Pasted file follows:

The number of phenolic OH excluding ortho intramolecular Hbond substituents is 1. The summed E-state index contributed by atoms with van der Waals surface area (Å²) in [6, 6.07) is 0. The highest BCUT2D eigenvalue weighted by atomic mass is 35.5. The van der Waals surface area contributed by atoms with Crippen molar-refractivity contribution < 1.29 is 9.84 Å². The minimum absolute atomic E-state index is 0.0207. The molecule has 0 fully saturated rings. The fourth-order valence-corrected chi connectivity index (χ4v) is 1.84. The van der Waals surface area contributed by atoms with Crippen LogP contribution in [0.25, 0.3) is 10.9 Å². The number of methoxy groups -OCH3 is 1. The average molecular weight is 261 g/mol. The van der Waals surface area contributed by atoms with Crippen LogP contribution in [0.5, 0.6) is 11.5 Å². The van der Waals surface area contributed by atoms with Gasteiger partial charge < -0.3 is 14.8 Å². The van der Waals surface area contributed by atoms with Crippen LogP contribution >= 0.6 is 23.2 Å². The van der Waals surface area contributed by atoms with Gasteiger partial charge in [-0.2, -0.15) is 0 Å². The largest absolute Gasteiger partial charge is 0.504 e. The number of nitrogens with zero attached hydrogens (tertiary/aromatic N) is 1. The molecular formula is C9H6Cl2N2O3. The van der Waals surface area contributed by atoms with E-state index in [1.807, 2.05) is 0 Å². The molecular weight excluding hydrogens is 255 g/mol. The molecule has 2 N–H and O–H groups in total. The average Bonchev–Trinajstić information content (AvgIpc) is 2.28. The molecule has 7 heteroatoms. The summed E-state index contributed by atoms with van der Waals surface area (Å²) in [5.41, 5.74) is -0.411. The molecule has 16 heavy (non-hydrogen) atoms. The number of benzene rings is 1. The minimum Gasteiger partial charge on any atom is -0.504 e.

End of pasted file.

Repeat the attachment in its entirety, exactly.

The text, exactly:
The number of phenolic OH excluding ortho intramolecular Hbond substituents is 1. The summed E-state index contributed by atoms with van der Waals surface area (Å²) in [6, 6.07) is 0. The highest BCUT2D eigenvalue weighted by atomic mass is 35.5. The van der Waals surface area contributed by atoms with Crippen molar-refractivity contribution < 1.29 is 9.84 Å². The minimum absolute atomic E-state index is 0.0207. The molecule has 0 fully saturated rings. The fourth-order valence-corrected chi connectivity index (χ4v) is 1.84. The van der Waals surface area contributed by atoms with Crippen LogP contribution in [0.25, 0.3) is 10.9 Å². The number of methoxy groups -OCH3 is 1. The average molecular weight is 261 g/mol. The van der Waals surface area contributed by atoms with Crippen LogP contribution in [0.5, 0.6) is 11.5 Å². The van der Waals surface area contributed by atoms with Gasteiger partial charge < -0.3 is 14.8 Å². The van der Waals surface area contributed by atoms with Crippen LogP contribution >= 0.6 is 23.2 Å². The van der Waals surface area contributed by atoms with Gasteiger partial charge in [-0.2, -0.15) is 0 Å². The largest absolute Gasteiger partial charge is 0.504 e. The number of nitrogens with zero attached hydrogens (tertiary/aromatic N) is 1. The molecular formula is C9H6Cl2N2O3. The van der Waals surface area contributed by atoms with E-state index in [1.807, 2.05) is 0 Å². The molecular weight excluding hydrogens is 255 g/mol. The molecule has 2 N–H and O–H groups in total. The average Bonchev–Trinajstić information content (AvgIpc) is 2.28. The molecule has 7 heteroatoms. The summed E-state index contributed by atoms with van der Waals surface area (Å²) in [5.41, 5.74) is -0.411. The molecule has 16 heavy (non-hydrogen) atoms. The number of benzene rings is 1. The minimum Gasteiger partial charge on any atom is -0.504 e.